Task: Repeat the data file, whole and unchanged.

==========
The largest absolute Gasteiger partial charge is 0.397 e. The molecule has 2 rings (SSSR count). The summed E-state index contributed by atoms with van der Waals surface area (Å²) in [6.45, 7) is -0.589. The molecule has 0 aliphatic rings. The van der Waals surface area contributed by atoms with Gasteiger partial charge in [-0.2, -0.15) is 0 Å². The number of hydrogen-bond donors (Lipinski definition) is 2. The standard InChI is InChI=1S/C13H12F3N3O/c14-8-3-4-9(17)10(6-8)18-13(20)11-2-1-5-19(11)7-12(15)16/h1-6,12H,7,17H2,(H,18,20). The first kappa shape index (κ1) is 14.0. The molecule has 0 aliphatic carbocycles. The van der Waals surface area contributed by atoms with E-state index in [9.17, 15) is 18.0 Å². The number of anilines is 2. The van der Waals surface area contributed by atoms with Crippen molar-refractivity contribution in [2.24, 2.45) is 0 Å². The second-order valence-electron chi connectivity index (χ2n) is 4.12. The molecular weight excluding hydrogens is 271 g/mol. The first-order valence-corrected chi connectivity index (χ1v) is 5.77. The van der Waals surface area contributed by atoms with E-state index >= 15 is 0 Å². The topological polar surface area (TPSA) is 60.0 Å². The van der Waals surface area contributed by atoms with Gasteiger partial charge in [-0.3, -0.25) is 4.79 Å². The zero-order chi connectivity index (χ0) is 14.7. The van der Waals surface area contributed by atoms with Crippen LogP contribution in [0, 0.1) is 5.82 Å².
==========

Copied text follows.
The largest absolute Gasteiger partial charge is 0.397 e. The molecule has 2 rings (SSSR count). The summed E-state index contributed by atoms with van der Waals surface area (Å²) in [6.45, 7) is -0.589. The molecule has 0 aliphatic rings. The van der Waals surface area contributed by atoms with Gasteiger partial charge in [-0.2, -0.15) is 0 Å². The number of hydrogen-bond donors (Lipinski definition) is 2. The standard InChI is InChI=1S/C13H12F3N3O/c14-8-3-4-9(17)10(6-8)18-13(20)11-2-1-5-19(11)7-12(15)16/h1-6,12H,7,17H2,(H,18,20). The first kappa shape index (κ1) is 14.0. The molecule has 0 aliphatic carbocycles. The van der Waals surface area contributed by atoms with E-state index in [9.17, 15) is 18.0 Å². The number of anilines is 2. The van der Waals surface area contributed by atoms with Crippen molar-refractivity contribution in [2.24, 2.45) is 0 Å². The second-order valence-electron chi connectivity index (χ2n) is 4.12. The molecular weight excluding hydrogens is 271 g/mol. The first-order valence-corrected chi connectivity index (χ1v) is 5.77. The van der Waals surface area contributed by atoms with E-state index >= 15 is 0 Å². The topological polar surface area (TPSA) is 60.0 Å². The van der Waals surface area contributed by atoms with Gasteiger partial charge in [-0.3, -0.25) is 4.79 Å². The zero-order chi connectivity index (χ0) is 14.7. The van der Waals surface area contributed by atoms with Crippen LogP contribution in [0, 0.1) is 5.82 Å².